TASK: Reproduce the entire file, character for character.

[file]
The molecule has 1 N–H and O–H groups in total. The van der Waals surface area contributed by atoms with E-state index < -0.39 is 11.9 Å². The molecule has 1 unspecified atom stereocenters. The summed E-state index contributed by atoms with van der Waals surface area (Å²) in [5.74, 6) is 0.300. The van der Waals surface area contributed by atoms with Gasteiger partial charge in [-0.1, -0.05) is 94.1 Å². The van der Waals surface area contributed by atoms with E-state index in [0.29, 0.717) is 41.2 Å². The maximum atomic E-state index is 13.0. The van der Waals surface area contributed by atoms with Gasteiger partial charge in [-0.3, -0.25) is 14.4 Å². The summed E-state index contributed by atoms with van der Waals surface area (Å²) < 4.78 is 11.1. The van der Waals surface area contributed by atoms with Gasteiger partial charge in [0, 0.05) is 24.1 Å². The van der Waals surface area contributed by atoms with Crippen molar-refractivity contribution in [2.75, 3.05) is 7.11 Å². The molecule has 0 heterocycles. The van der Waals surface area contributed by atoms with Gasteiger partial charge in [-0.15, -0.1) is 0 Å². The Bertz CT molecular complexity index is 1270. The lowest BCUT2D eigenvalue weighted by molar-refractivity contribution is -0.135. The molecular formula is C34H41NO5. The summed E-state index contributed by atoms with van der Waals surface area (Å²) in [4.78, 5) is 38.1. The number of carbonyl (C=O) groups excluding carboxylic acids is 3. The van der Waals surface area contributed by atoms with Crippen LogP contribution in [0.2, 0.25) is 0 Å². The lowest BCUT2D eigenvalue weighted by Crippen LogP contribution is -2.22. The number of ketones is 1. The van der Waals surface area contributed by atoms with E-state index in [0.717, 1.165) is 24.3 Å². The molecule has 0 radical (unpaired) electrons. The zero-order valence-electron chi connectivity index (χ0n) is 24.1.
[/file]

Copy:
The molecule has 1 N–H and O–H groups in total. The van der Waals surface area contributed by atoms with E-state index < -0.39 is 11.9 Å². The molecule has 1 unspecified atom stereocenters. The summed E-state index contributed by atoms with van der Waals surface area (Å²) in [5.74, 6) is 0.300. The van der Waals surface area contributed by atoms with Gasteiger partial charge in [-0.1, -0.05) is 94.1 Å². The van der Waals surface area contributed by atoms with E-state index in [0.29, 0.717) is 41.2 Å². The maximum atomic E-state index is 13.0. The van der Waals surface area contributed by atoms with Gasteiger partial charge in [-0.3, -0.25) is 14.4 Å². The summed E-state index contributed by atoms with van der Waals surface area (Å²) < 4.78 is 11.1. The van der Waals surface area contributed by atoms with Gasteiger partial charge in [0, 0.05) is 24.1 Å². The van der Waals surface area contributed by atoms with Crippen molar-refractivity contribution in [2.75, 3.05) is 7.11 Å². The molecule has 0 heterocycles. The van der Waals surface area contributed by atoms with Gasteiger partial charge in [-0.15, -0.1) is 0 Å². The Bertz CT molecular complexity index is 1270. The lowest BCUT2D eigenvalue weighted by molar-refractivity contribution is -0.135. The molecular formula is C34H41NO5. The summed E-state index contributed by atoms with van der Waals surface area (Å²) in [4.78, 5) is 38.1. The number of carbonyl (C=O) groups excluding carboxylic acids is 3. The van der Waals surface area contributed by atoms with Crippen LogP contribution in [0.2, 0.25) is 0 Å². The lowest BCUT2D eigenvalue weighted by Crippen LogP contribution is -2.22. The number of ketones is 1. The van der Waals surface area contributed by atoms with E-state index in [0.717, 1.165) is 24.3 Å². The molecule has 0 radical (unpaired) electrons. The zero-order valence-electron chi connectivity index (χ0n) is 24.1.